Making Headway

Construction to grow in 2014, despite challenging market conditions
Katy Devlin
January 31, 2014

In the face of strong economic headwinds, total U.S. construction is expected to continue its slow climb in 2014. The sector is projected to grow 9 percent to $555.3 billion during the year, up from 2013’s 5 percent year-over-year gain to $508 billion, according to the 2014 Dodge Construction Outlook from McGraw Hill Construction.

“We see 2014 as another year of measured expansion for the construction industry,” said Robert Murray, MHC’s vice president of Economic Affairs. “Against the backdrop of elevated uncertainty and federal spending cutbacks, the construction industry should still benefit from several positive factors going into 2014. Job growth, while sluggish, is still taking place. Interest rates remain very low by historical standards, and in the near term, the Federal Reserve is likely to take the necessary steps to keep them low. The bank lending environment is showing improvement in terms of both lending standards and the volume of loans. And, the improving fiscal posture of states and localities will help to offset some of the negative impact from decreased federal funding,” he said.

All figures from the Reed Construction Data forecast webinar, “The 2014 Outlook: Emerging Opportunities for Construction.” Source: Copyright © 2013 Reed Construction Data, a division of Reed Elsevier Inc.

Factors such as the standoffs in Washington, uncertainty in the European economy, and still-tight lending have muted construction growth coming out of the recession, said Bernard Markstein, chief economist for Reed Construction Data, during the “2014 Outlook: Emerging Opportunities for Construction” webinar. “Until these are resolved, there will be uncertainty,” he said. “The growth in construction is barely acceptable.”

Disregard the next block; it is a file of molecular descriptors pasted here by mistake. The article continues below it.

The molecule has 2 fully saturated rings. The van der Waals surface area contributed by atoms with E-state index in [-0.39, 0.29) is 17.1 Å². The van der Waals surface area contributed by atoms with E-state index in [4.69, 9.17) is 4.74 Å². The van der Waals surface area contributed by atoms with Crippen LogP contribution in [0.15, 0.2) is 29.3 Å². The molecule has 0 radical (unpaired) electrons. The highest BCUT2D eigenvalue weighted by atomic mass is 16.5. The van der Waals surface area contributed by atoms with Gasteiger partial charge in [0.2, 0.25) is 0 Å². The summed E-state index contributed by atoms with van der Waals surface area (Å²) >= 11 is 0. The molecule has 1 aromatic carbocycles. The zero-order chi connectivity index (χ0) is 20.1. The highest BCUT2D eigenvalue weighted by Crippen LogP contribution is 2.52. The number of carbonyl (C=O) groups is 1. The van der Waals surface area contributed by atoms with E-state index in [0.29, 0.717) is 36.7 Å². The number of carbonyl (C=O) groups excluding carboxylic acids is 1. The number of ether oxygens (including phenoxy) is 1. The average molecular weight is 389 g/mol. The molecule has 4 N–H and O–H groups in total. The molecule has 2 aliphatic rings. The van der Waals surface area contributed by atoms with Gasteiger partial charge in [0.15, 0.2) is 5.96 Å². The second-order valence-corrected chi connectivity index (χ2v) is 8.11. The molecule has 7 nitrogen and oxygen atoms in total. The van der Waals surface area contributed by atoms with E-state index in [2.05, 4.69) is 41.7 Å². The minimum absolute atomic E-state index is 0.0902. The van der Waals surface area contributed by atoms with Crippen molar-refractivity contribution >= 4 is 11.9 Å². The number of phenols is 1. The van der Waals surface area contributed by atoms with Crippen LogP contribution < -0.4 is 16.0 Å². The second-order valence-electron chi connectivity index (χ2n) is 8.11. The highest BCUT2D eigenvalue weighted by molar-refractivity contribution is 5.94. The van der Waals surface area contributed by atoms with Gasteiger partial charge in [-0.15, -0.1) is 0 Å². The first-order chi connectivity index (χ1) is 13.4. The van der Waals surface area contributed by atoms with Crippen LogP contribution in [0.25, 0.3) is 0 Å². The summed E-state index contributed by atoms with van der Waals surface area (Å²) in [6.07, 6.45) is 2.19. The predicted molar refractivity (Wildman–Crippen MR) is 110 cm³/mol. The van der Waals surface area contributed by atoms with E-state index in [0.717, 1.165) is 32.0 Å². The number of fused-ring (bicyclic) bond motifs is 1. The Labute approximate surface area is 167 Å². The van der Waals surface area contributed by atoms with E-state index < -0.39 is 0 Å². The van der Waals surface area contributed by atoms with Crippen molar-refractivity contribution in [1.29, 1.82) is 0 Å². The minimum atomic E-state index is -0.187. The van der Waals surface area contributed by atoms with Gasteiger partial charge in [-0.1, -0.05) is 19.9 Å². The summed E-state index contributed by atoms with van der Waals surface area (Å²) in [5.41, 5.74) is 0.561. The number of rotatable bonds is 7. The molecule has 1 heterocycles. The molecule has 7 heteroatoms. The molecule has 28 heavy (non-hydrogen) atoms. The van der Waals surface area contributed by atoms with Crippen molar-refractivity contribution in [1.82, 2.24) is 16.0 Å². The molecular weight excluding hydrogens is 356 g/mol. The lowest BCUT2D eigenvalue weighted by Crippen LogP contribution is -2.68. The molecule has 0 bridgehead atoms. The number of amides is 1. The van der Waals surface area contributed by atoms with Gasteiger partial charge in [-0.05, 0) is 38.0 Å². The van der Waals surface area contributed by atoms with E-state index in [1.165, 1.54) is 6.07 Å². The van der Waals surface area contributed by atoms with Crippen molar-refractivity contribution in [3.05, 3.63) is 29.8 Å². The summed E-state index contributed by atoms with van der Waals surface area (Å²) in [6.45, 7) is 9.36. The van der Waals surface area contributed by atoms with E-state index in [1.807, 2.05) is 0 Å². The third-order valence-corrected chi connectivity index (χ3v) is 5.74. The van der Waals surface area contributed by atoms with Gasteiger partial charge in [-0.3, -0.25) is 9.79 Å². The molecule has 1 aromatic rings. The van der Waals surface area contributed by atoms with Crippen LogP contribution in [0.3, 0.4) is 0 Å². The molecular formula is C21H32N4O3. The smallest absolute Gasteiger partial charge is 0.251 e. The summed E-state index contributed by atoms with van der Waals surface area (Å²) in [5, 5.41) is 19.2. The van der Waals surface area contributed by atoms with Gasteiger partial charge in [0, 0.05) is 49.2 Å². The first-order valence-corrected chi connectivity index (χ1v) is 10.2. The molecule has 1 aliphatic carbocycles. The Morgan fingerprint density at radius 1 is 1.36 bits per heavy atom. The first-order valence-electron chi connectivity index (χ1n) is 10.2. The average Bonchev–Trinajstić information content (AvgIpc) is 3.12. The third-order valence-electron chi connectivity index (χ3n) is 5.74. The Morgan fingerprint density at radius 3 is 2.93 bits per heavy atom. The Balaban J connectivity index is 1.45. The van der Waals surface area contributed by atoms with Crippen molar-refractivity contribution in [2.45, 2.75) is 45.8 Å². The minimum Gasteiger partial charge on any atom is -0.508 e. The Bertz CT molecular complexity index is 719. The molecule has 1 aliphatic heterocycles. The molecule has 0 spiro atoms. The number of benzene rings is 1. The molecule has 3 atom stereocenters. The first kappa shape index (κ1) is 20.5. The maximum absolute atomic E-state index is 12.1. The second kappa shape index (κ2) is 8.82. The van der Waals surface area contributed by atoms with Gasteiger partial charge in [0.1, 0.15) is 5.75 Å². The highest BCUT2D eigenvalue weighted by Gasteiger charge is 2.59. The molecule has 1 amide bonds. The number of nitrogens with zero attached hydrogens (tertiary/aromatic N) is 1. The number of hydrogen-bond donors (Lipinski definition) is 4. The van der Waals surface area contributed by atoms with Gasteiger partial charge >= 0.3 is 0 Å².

Still, the residential, commercial and institutional segments are poised for growth in 2014, according to both MHC and Reed.

“The 2014 picture bears some similarity to what took place during 2013, with single-family housing providing much of the upward push; multifamily housing showing a slower yet still healthy rate of growth after four years of expansion; and commercial building gradually ascending from low levels,” Murray said. “One change that’s expected for 2014 is that institutional building will no longer be pulling down nonresidential building and total construction.”

Nonresidential construction

Nonresidential construction is expected to increase 7.6 percent in 2014, up from a mild 2.3 percent growth rate in 2013, according to Kermit Baker, chief economist, American Institute of Architects, who spoke during the Reed webinar. The AIA’s Architecture Billings Index, which provides an early indication of where construction activity is headed, has been in positive territory for “12 of the past 13 months,” said Baker. “We feel this is a sustained recovery in nonresidential design activity,” he explained.

Within the nonresidential segment, commercial building is projected to increase the most in 2014, with 11.5 percent gains during the year, up from the projected 8.5 percent gains in 2013, according to Baker. The Dodge Outlook provides an even more optimistic forecast for commercial building, showing 17 percent gains for 2014, following projected 15 percent gains in the segment in 2013.

Despite these gains, however, nonresidential construction remains far below pre-recessionary levels. In dollar terms, 2014 will remain 28 percent below 2007 peak levels, according to the Dodge Outlook. “The emerging recovery in nonresidential building has been extremely modest to date, particularly considering how far it fell,” said Baker.
The commercial segment faces its own challenges, including lack of financing. “Financing is still a big problem for the industry. It seems to be loosening slightly, but we’re coming out of a period of dramatic tightening,” Baker said.